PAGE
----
Friday, August 21, 2009

Wisconsin Talgo Equipment Order - Thoughts

The Talgo equipment used in Amtrak Cascade service between Vancouver BC and Eugene OR appears to be a commercial success with strong public acceptance, and acquisition of such by the sponsoring agency appears to have been a smart move. Indicative of such is that the "four a day' (+the Seattle-LA Coast Starlight) cover the route in 3'30' while the "three a day" prevalent during 1969 needed 4'00'.

Where I do have a problem, however, is that local agencies seem be be hearing the "siren' of Talgo's "hell on wheels' business model. That model is simply if you buy 'em from us, we'll build 'em wherever you want. Wisconsin recently ordered two Talgo train sets for Chicago-Milwaukee service, with an option for a third for use on a proposed Chicago-Milw-Madison route. Talgo has agreed that the assembly work will be done at a Wisconsin facility and that 80 some jobs will be created resulting from the project. To ensure that the jobs are held by Wisconsin residents, the facility will likely be located in Central Wisconsin as distinct from "border towns" such as, say, Beloit or Kenosha.

My problem is that absent a permanent assembly facility, Talgo will simply set up shop anywhere someone will buy their equipment resulting in increased costs (as well as possibly 'relaxed" quality control) from reduced operational efficiency. While not the case in the Northwest, I would dare say that Wisconsin will end up with equipment unsuitable for the essentially tangent Chi-Milw run. Bi-Levels modeled after the California cars are the most suitable equipment for any Midwest Corridor initiative, but watch Talgo try and peddle their product and business model, say, here in neighboring Illinois.

Those 80 Wisconsin jobs are going to be the most expensive jobs a locality ever "bought".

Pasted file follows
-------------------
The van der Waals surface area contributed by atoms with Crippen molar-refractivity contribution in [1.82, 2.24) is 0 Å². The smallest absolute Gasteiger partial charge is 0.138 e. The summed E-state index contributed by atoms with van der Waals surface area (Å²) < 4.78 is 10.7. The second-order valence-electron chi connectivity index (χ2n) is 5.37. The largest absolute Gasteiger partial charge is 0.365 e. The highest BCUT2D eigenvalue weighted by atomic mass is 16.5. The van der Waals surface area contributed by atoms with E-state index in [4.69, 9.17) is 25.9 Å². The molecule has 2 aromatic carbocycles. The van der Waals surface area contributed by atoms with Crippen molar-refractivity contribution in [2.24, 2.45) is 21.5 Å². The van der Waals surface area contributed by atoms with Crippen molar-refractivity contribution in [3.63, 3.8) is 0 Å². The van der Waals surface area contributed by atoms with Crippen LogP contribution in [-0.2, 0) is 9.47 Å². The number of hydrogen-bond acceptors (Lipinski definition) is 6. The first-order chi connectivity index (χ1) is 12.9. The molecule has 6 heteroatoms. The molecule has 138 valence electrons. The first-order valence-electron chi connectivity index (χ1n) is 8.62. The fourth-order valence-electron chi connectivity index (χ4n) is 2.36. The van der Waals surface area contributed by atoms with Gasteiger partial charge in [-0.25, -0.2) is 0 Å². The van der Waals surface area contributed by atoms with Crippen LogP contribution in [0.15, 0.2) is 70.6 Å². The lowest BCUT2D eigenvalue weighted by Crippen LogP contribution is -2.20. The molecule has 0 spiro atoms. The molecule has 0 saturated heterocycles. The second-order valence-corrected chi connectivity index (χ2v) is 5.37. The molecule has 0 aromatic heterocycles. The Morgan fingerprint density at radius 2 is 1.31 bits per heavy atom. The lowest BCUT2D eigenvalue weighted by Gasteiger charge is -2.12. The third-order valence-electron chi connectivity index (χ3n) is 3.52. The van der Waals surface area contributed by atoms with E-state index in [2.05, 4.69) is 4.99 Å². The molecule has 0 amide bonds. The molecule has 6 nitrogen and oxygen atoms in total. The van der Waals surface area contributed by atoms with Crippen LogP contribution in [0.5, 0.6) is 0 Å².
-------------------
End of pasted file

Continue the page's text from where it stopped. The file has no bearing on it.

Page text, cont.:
Monday, August 17, 2009

$8B For HSR

$8B for HSR? Well that is shorthand for the $8 Billion appropriation included within the ARRA '09, or Stimulus legislation, for the development of High Speed passenger rail service throughout the land. The enacted legislation provides that the funds will be allocated to the States in a "revenue sharing" model so that no region, especially the Northeast, will have a disproportionate share of the funding.

Many a state has submitted applications and to such extent that the funding will likely yield little benefit beyond throwing some "consultant feed" into the troughs at which they "chow down". That is the unfortunate thing.

While it is my firm conviction that there is a need for rail passenger service in the 21st century, that need is where there are people traveling "en masse', i.e. mass transportation, and in which addition to other facilities such as another four lanes to the NJ Turnpike or Garden State and a "twin span' for the George Washington Bridge, would be far more costly to both pocketbooks and society. Development of these Corridors need not be limited to the Northeast and Southern California, but being pragmatic, that is where the people are and where there is greater likelihood of passenger rail transport development obviating, or at least slowing down, the need for other more costly highway and airway infrastructure.

Projects such as Kansas has applied for to provide track improvements for a proposed Kansas City-Oklahoma City route (a continuation of the existing OKC-Ft Worth Heartland Flyer) have to be questioned. But then, volks, this is how the game is played - spread the largess about the land!!!

While that $8B could make meaningful improvements to the Northeast Corridor, and even to Southern California services, it appears that the $8B is going to end up a 'Bridge to Nowhere"; sorry such will likely be the case.